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HOW TO MAKE MEETINGS GREAT AGAIN

A meeting between members of a department

REVIVING THE PRODUCTIVITY THRESHOLD OF MEETINGS

When talking to young entrepreneurs, I am usually keen on advising them on different management strategies to help them maximize profits and minimize waste. One way to manage teams is through holding regular briefs, consultative meetings, brainstorming sessions, and strategy meetings.

However, meetings sometimes fail to meet their objectives. 

Company meetings have been blamed for being too long with little demonstrable output that benefits the overall organization’s goals. The time and effort allocated to these meetings have in turn become costly and in the end counterproductive to the overall corporate agenda. 

Lowering the cost of meetings is a cost-effective move that organizations are currently adapting.

The 4 ways to reduce the cost of a meeting

Adopt strategies to ensure that communication is open to avoid frequent meetings

Open communication channels negate the need for frequent meetings.

When you break it down, there are really only four ways to reduce the cost of a meeting:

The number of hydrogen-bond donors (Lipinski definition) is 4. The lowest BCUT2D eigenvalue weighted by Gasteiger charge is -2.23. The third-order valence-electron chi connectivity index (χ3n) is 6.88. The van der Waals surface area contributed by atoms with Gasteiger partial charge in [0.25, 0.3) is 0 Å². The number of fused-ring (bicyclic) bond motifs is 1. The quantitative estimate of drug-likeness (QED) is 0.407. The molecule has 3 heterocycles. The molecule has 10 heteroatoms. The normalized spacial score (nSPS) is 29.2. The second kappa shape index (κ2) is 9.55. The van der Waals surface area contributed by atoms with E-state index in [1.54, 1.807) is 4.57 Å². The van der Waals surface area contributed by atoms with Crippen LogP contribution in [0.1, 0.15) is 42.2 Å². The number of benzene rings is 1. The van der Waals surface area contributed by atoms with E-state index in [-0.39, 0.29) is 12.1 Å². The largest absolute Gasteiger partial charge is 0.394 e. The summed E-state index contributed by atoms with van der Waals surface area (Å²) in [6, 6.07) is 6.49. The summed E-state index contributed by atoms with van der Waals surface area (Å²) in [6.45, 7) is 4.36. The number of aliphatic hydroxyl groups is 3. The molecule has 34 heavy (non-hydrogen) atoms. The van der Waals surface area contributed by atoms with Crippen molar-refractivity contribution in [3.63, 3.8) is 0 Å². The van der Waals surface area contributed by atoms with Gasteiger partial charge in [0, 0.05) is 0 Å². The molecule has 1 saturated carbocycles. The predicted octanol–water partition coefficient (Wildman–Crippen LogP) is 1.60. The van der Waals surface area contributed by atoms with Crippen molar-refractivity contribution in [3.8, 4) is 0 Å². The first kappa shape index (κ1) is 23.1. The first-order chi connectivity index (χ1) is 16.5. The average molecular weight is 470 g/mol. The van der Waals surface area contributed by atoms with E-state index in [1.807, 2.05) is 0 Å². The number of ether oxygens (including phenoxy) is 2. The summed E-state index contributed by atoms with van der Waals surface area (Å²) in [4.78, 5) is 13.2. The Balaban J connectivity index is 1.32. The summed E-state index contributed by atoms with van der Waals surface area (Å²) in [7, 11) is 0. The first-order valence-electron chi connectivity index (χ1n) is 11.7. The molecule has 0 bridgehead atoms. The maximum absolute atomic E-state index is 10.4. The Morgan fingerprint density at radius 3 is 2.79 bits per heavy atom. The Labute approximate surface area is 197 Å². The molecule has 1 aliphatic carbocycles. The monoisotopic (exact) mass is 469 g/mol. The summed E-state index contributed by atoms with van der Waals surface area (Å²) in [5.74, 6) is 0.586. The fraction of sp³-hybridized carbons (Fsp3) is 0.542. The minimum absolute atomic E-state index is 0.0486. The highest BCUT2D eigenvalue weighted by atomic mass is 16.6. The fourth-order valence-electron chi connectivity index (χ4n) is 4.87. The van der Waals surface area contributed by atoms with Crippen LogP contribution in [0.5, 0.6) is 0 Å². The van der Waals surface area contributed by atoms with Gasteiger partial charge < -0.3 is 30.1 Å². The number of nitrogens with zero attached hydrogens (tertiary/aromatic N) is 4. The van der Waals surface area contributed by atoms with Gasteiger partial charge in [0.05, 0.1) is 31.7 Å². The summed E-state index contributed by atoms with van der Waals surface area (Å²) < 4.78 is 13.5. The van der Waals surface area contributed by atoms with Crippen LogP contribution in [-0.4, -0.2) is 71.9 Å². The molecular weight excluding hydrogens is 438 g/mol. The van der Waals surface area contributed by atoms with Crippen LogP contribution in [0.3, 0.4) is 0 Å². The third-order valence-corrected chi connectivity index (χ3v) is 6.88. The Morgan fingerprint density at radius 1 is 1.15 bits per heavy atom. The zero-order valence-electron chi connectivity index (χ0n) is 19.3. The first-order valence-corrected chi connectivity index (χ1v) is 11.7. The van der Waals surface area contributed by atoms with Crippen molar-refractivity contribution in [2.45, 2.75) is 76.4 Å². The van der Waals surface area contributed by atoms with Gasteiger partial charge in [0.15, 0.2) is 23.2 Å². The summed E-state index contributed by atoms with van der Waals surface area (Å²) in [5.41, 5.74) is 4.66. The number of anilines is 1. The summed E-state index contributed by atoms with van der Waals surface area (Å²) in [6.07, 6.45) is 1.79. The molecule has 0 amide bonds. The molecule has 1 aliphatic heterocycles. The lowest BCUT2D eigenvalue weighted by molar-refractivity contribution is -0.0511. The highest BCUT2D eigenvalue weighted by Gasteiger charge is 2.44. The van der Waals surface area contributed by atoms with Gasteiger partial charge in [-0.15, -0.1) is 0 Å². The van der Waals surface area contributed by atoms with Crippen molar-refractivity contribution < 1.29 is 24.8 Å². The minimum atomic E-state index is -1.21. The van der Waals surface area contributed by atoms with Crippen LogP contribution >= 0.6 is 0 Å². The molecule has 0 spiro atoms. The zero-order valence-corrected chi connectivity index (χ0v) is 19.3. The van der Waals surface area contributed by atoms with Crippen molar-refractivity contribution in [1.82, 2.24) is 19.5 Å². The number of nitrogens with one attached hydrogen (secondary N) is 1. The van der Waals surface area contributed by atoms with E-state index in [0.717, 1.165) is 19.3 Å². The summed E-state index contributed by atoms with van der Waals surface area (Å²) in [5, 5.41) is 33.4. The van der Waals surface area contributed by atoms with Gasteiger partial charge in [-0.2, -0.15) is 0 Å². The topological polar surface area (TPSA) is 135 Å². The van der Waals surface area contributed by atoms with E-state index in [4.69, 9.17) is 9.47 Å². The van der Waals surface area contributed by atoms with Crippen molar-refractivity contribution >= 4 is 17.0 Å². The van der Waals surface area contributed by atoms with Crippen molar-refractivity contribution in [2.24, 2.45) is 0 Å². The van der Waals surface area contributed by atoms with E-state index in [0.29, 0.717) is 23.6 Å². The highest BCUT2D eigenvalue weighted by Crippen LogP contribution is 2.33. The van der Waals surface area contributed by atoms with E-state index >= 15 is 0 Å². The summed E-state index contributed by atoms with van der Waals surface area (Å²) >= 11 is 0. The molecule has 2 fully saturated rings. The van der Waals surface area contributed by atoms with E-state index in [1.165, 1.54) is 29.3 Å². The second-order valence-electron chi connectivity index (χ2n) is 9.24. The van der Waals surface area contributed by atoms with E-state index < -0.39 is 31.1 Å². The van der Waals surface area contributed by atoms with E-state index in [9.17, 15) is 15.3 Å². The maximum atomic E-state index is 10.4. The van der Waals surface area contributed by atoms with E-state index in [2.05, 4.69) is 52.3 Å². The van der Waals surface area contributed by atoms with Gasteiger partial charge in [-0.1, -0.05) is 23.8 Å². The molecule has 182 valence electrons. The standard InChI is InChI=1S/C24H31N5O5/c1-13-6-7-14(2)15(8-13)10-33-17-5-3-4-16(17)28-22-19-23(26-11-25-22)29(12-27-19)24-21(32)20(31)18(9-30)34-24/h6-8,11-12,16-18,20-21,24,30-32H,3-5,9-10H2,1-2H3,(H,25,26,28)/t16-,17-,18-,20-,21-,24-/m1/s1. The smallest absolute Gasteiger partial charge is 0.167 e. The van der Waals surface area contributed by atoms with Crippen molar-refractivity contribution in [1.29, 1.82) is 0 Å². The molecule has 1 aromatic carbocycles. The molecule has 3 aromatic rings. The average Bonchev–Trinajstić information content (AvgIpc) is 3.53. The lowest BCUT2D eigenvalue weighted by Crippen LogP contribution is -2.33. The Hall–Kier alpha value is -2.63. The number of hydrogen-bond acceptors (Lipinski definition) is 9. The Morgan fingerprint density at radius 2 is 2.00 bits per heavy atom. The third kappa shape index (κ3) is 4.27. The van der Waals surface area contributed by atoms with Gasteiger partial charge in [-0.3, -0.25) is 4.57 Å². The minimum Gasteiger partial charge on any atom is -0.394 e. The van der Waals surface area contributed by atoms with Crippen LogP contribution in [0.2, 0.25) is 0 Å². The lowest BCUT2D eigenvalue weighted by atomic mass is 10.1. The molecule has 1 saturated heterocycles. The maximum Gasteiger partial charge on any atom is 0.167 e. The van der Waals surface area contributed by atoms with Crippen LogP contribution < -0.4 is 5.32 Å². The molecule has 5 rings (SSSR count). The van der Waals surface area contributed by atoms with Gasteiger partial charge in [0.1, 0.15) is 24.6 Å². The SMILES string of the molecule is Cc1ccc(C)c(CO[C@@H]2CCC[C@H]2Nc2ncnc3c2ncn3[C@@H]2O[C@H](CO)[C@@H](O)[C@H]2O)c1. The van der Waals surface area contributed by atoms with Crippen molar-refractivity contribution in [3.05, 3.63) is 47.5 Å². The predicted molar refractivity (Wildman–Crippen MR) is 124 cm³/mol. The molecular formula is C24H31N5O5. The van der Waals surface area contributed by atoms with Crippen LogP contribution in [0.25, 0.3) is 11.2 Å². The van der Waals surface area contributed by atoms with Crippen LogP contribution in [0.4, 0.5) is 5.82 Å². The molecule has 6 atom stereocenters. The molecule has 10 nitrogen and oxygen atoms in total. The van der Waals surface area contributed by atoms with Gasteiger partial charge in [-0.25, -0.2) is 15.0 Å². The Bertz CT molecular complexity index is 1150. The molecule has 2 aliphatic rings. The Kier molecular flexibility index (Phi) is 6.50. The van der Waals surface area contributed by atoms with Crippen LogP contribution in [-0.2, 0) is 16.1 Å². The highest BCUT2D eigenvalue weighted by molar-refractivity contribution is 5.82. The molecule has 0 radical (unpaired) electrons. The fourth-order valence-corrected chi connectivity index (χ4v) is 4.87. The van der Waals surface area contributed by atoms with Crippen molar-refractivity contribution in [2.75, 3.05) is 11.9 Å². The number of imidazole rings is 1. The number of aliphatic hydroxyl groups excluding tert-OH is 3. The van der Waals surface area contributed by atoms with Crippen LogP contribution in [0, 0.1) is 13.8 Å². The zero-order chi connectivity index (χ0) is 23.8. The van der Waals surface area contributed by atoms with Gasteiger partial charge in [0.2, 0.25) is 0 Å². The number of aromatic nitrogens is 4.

• Eliminate it entirely.
  • Reduce the number of people.
  • Reduce its duration.
  • Reduce its frequency (if it’s a recurring meeting).

Eliminating meetings entirely

Ineffective meetings should be eliminated entirely

Ineffective meetings should be eliminated entirely.

Eliminating a meeting can be done by canceling it or conducting it asynchronously. That means using asynchronous communication methods like Slack, email, video/audio recordings, and Loom for video instead of holding a meeting. This saves time, frees up people’s schedules, and has many other benefits that come with asynchronous communication.

Reducing the number of attendees

Reducing the number of people can be done by taking Musk’s advice and leaving meetings where you’re no longer adding value. But it can also be done by strongly considering who needs to be there in the first place. Remember, you can always pull someone in for a portion of the meeting or send out meeting notes afterward to keep people in the loop.

Reducing the duration of meetings

meetings should be kept short to keep everyone interested, alert and enthusiastic

Meetings should be kept short to keep everyone interested, alert, and enthusiastic. 

Reducing the duration is an easy one. I’ve found that people tend to conform to whatever length of time a meeting is scheduled for. Try this experiment: cut all your recurring meetings by 15 minutes and see what happens. When I did this, there was almost no impact. We still covered everything we would have previously, we just used our time more efficiently.

Reducing the frequency of meetings

Reducing the frequency is another one that Musk and I agree on. Sometimes, meetings are scheduled frequently because things are changing rapidly and people need to check in with each other. Once they stabilize, those meetings should become less frequent. The reality is that moving a weekly meeting to biweekly often has very few negative consequences–but it halves the cost of the meeting.

Try it and see what happens.

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